Skirball’s Sephardic Festival


When you grow up in the States, all you know is Ashkenazi Jewish culture,” laments Moroccan-Jewish musician Ron Elkayam. “But that is such a small part of the continuum of Jewish life.”

Elkayam helped found the musical group Za’atar in late 1997 to bring U.S. Jews a taste of the Mizrahi music he grew up with: The music of Jews who lived for centuries in the Arabic world. The seven-piece ensemble will be a highlight of the Skirball’s third annual Sephardic Arts Festival on Aug. 1, which is dedicated to introducing Angelenos to every non-Ashkenazi group in L.A.

Next Sunday, you can catch Za’atar members performing swirling Middle Eastern melodies on oud (Arabic lute) and ney (cane flute) and dumbek (goblet drum). It’s music Za’atar founder John Erlich and colleagues have meticulously reconstructed by studying recordings secured in Israel and in obscure record stores.

Another musician who will appear at the Festival traces her family history to a different part of the world: To the Spanish Jews who were forced to convert to Catholicism in the wake of the Inquisition. Consuelo Luz, who will perform ancient Ladino songs from her new CD, “Dezeo,” was raised as a Catholic in a privileged diplomatic household in such countries as Greece, Peru and the Philippines. Her father’s family is descended from Spanish nobility; her mother’s from a medieval Spanish saint who is known to hail from a family of conversos. At the Skirball, Luz will sing the ancient Ladino ballads and prayers that are helping her to reclaim her Jewish roots.

Wander a short distance from the Festival stage, and you can check out Sephardic tales courtesy of professional storyteller Devorah Spilman or peruse Sephardic antique ketubot in the museum’s core collection. There will be henna hand-painting; make-your-own shesh-besh (backgammon); and two films, “Girona, Mother of Israel-The Jews of Catalonia” and “Morocco Body & Soul,” a documentary about Andalusian music.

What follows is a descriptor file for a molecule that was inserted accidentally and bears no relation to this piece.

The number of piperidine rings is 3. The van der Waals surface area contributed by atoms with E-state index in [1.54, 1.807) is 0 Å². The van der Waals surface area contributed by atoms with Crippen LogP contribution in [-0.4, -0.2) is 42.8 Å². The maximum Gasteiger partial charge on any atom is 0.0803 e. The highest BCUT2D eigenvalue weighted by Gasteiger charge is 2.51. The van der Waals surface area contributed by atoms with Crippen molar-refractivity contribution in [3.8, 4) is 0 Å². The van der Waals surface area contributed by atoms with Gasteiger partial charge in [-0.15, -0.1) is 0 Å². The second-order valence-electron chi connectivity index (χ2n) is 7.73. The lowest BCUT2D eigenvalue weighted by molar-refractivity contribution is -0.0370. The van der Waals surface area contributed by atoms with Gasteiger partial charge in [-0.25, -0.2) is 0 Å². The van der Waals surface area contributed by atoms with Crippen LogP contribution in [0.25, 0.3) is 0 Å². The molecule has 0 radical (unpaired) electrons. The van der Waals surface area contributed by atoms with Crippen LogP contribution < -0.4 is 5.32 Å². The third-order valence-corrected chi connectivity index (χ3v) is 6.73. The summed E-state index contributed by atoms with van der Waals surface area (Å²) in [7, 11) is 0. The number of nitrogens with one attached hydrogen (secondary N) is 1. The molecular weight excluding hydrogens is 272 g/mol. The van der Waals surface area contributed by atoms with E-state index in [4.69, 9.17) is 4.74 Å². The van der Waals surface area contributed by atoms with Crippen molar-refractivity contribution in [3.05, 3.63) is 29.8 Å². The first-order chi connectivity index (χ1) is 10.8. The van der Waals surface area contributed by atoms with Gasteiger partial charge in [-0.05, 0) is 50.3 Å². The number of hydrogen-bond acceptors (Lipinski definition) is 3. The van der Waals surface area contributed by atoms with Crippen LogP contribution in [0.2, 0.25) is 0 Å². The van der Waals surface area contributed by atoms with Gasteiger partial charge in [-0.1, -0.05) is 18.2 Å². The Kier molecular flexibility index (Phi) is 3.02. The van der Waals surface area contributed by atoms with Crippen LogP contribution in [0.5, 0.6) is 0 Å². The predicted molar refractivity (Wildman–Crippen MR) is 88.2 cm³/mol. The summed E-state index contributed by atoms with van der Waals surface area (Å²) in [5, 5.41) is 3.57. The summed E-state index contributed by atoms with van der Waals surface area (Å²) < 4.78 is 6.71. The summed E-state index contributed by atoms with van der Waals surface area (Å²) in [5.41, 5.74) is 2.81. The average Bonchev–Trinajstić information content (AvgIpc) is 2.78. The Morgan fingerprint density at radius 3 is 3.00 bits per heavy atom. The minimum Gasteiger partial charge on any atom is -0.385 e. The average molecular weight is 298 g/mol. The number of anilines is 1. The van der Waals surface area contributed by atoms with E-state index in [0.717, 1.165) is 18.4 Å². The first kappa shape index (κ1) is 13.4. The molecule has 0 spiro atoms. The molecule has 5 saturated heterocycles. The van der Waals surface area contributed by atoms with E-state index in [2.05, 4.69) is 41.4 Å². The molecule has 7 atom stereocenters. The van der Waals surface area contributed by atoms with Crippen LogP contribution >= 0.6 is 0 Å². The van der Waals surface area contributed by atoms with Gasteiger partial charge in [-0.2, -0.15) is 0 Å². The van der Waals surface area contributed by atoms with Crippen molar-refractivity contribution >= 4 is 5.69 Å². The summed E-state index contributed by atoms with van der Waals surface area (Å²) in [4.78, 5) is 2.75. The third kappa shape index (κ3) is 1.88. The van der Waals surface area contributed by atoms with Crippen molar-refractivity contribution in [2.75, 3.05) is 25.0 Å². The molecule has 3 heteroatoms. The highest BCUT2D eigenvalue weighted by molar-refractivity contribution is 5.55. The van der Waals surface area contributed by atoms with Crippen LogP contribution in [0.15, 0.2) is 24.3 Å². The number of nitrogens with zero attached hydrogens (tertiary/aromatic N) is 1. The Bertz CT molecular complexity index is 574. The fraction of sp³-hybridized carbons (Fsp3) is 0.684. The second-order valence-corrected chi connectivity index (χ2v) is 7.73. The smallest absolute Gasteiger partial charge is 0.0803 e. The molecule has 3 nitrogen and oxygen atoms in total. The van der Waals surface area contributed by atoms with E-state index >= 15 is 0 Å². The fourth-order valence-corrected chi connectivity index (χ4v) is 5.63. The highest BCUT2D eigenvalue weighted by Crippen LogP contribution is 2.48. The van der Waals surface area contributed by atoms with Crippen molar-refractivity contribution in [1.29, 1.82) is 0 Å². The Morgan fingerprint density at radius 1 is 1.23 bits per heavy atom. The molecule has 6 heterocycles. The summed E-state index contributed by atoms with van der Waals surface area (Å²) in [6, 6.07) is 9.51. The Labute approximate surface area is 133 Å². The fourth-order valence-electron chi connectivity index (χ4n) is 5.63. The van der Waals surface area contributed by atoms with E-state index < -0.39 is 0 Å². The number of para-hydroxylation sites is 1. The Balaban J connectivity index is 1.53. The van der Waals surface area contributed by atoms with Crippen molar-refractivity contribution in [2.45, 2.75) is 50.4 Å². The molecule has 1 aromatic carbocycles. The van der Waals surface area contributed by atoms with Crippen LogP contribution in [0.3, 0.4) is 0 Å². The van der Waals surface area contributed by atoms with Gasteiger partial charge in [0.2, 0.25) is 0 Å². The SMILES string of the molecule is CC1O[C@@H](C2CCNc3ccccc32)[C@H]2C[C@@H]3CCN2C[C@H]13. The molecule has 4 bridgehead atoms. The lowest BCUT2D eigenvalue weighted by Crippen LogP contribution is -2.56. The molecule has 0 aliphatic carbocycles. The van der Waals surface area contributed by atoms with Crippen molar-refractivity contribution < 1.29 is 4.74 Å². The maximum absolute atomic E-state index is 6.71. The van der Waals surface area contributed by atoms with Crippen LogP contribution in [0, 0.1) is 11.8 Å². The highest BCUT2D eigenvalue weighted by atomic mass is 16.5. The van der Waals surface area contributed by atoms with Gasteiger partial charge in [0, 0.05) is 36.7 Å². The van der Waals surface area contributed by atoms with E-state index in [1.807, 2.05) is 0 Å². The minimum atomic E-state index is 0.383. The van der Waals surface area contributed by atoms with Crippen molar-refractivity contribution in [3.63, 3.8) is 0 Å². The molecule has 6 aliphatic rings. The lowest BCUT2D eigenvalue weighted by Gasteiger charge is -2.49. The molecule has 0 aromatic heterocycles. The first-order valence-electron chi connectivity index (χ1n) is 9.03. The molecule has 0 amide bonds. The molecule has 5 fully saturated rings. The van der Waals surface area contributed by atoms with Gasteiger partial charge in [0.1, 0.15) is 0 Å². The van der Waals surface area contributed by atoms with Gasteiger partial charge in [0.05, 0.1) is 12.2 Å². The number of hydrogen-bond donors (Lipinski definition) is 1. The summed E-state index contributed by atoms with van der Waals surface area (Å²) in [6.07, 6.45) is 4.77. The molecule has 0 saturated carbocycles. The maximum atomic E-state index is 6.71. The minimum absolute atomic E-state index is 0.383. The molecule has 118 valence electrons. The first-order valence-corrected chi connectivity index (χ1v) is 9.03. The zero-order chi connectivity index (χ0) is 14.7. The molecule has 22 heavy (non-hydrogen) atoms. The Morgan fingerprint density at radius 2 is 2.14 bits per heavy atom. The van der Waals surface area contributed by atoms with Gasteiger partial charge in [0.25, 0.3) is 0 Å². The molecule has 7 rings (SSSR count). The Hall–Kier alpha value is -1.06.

If you’re hungry, munch the Tunisian veggie fritada, Spanish salmon paella or almadrote de berenjenna, a cheesy, baked eggplant savory that was created in the Jewish ghetto of Venice, Italy.

Parking for the festival, 11 a.m. to 4 p.m.will be available at the Skirball and at auxiliary sites, with regular shuttle buses available on Aug. 1. Admission is $8 for adults and free to Skirball members and children under 12. For advance tickets, which are strongly recommended, call 323/ 655-8587.

Los Angeles Sephardic Film Festival


In Roger Hanin’s semi-autobiographical film, “Soleil” (1997), 13-year-old Meyer is kicked out of school for being Jewish in Vichy North Africa. It is a sign that things have changed for his family in Algeria, where Jews had peacefully lived for centuries amid the Moslems. Now, Meyer’s communist father must go into hiding; his mother, Titine (Sophia Loren), must raise her children alone, charming black marketeers into giving her food. She manages to talk authorities into keeping Meyer out of jail when he is caught writing anti-government graffiti.

“Soleil” will debut here at the Director’s Guild on Oct. 28, the gala opening of the second annual Los Angeles Sephardic Film Festival, sponsored by the Sephardic Educational Center. Like all 13 of the festival shorts, features and documentaries, “Soleil” emphasizes the ethnic diversity of Sephardic Jews.

The festival continues on Nov. 3, 5 and 8 with films such as “Novia Que Te Vea,” about the courtship of a Sephardic boy and an Ashkenazic girl in Mexico City after World War II; the documentary “The South: Alice Never Lived Here,” in which Greek-Bulgarian filmmaker Sini Bar David revisits her Jaffa Sephardic neighborhood; and “Zohar,” about the Israeli music superstar, Zohar Argov, who committed suicide in 1987.

The screenings will take place at the Laemmle Music Hall in Beverly Hills and at the Laemmle Town Center in Encino; there also will be a filmmakers’ seminar on Nov. 8 at the Music Hall. For a festival schedule and information, call (310) 441-9361. *


“Soleil” with Sophia Loren will debut at the Los Angeles Sephardic Film Festival on Oct. 28.